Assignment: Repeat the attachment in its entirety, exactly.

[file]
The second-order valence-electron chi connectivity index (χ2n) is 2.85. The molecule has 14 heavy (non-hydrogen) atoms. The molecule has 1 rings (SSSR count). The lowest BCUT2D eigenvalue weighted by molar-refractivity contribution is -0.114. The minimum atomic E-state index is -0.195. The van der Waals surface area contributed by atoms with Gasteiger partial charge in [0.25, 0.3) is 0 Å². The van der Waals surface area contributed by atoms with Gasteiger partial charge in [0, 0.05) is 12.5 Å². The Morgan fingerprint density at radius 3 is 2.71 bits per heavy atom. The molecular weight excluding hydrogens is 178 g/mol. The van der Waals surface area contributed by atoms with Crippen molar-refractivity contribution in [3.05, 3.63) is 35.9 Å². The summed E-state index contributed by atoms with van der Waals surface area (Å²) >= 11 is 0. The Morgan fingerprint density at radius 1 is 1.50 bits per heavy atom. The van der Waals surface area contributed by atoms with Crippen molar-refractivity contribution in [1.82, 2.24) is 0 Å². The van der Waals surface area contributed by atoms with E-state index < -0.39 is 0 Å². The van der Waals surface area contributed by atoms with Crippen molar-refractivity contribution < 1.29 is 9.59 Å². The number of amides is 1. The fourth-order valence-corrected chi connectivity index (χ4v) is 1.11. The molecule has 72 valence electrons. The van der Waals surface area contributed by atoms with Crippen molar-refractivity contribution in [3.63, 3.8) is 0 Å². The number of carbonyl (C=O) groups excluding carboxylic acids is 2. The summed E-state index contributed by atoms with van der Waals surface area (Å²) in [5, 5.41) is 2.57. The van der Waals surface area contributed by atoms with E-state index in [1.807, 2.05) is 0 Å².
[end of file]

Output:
The second-order valence-electron chi connectivity index (χ2n) is 2.85. The molecule has 14 heavy (non-hydrogen) atoms. The molecule has 1 rings (SSSR count). The lowest BCUT2D eigenvalue weighted by molar-refractivity contribution is -0.114. The minimum atomic E-state index is -0.195. The van der Waals surface area contributed by atoms with Gasteiger partial charge in [0.25, 0.3) is 0 Å². The van der Waals surface area contributed by atoms with Gasteiger partial charge in [0, 0.05) is 12.5 Å². The Morgan fingerprint density at radius 3 is 2.71 bits per heavy atom. The molecular weight excluding hydrogens is 178 g/mol. The van der Waals surface area contributed by atoms with Crippen molar-refractivity contribution in [3.05, 3.63) is 35.9 Å². The summed E-state index contributed by atoms with van der Waals surface area (Å²) >= 11 is 0. The Morgan fingerprint density at radius 1 is 1.50 bits per heavy atom. The van der Waals surface area contributed by atoms with Crippen molar-refractivity contribution in [1.82, 2.24) is 0 Å². The van der Waals surface area contributed by atoms with E-state index < -0.39 is 0 Å². The van der Waals surface area contributed by atoms with Crippen molar-refractivity contribution < 1.29 is 9.59 Å². The number of amides is 1. The fourth-order valence-corrected chi connectivity index (χ4v) is 1.11. The molecule has 72 valence electrons. The van der Waals surface area contributed by atoms with Crippen molar-refractivity contribution in [3.63, 3.8) is 0 Å². The number of carbonyl (C=O) groups excluding carboxylic acids is 2. The summed E-state index contributed by atoms with van der Waals surface area (Å²) in [5, 5.41) is 2.57. The van der Waals surface area contributed by atoms with E-state index in [1.807, 2.05) is 0 Å².